Panel truck

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1953 Dodge Panel Truck
Chevrolet HHR Panel LT

A panel truck in U.S. and Canadian usage is a small delivery truck with a fully enclosed body.[1] It typically has no rear windows in the rear cargo area and is a van built on a truck chassis.

History[edit]

A body design that appeared very early in history of light-duty trucking was the "delivery car or van was actually the first type of panel truck."[2] A panel truck is similar in function to its smaller cousin the sedan delivery, a station wagon with no backseat and no side windows aft of the front doors. Both types of vehicles are frequently used as delivery vehicles.

Panel trucks are often used by construction and maintenance contractors and were sometimes configured for ambulance and hearse roles. Other variations include canopy express models, which have open display areas behind the driver's seat primarily used by farmers for selling fruits and vegetables. The evolution of sport utility vehicles can be traced to panel trucks, as the Chevrolet Suburban and GMC Yukon, as well as the International Harvester Travelall were passenger versions of these trucks. In modern times minivans have been adapted to some of these functions.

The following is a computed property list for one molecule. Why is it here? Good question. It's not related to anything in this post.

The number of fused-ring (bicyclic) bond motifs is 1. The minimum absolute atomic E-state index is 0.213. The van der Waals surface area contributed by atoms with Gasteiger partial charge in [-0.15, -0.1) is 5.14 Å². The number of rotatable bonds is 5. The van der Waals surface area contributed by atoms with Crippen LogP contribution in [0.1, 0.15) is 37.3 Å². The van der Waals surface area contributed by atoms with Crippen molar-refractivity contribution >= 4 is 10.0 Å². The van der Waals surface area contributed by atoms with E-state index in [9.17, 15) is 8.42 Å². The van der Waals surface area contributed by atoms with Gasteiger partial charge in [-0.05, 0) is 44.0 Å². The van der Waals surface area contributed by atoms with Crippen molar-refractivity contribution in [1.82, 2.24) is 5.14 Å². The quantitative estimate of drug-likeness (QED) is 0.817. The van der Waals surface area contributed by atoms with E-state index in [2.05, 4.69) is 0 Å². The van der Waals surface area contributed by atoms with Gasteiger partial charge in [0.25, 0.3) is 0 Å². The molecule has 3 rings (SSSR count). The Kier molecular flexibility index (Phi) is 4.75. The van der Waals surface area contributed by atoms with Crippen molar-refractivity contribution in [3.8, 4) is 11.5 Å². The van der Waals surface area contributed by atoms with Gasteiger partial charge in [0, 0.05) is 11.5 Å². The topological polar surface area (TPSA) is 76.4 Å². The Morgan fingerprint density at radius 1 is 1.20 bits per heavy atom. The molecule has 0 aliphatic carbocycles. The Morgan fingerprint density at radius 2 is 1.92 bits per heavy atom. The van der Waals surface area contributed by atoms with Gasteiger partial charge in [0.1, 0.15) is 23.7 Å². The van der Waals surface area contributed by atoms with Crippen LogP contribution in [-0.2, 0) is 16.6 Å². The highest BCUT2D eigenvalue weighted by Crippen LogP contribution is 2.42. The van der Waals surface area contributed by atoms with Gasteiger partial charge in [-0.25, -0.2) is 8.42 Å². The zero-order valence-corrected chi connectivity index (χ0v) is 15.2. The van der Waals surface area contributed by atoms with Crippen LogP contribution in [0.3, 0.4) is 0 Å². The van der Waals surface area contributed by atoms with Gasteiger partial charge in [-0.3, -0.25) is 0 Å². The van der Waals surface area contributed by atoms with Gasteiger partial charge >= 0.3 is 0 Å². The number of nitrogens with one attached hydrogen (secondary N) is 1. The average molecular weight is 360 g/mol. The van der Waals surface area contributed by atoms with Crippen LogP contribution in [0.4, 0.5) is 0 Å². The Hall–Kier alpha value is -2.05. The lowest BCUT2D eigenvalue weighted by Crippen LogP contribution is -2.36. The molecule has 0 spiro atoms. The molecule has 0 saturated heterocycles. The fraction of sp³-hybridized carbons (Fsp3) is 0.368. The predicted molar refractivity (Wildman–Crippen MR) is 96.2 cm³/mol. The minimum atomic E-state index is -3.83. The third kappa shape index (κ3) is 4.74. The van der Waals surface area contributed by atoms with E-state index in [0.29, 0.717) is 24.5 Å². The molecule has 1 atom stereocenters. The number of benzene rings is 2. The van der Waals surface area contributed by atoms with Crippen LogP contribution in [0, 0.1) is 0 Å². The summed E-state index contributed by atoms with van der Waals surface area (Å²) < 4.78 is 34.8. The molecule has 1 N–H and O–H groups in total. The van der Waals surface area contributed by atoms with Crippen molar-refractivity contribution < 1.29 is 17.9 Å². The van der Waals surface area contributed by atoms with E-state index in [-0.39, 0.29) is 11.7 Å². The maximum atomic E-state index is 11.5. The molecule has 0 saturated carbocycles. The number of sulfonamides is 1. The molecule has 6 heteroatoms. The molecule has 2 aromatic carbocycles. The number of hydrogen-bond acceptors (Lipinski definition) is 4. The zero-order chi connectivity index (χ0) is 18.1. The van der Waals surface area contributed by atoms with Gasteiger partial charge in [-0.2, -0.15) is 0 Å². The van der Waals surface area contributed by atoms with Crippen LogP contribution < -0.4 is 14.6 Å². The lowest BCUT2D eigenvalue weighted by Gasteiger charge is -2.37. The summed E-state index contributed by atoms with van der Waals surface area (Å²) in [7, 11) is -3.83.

The 2001 to 2010 model year Chrysler PT Cruiser is a compact hatchback wagon whose "design that is reminiscent of panel trucks of the past."[3] The 2007 to 2011 Chevrolet HHR panel model was inspired by the Chevrolet Suburban panel truck, although the HHR is also a compact crossover utility vehicle instead of a full-size truck like the Suburban.

See also[edit]

References[edit]

  1. ^ "Panel truck". thefreedictionary.com. Retrieved 23 July 2014. 
  2. ^ Gunnell, John (2003). Standard Catalog of Light-Duty Ford Trucks 1905-2002. Krause Publications. p. 17. ISBN 9780873494113. Retrieved 23 July 2014. 
  3. ^ "Chrysler PT Cruiser". automotive.com. Retrieved 23 July 2014. 

External links[edit]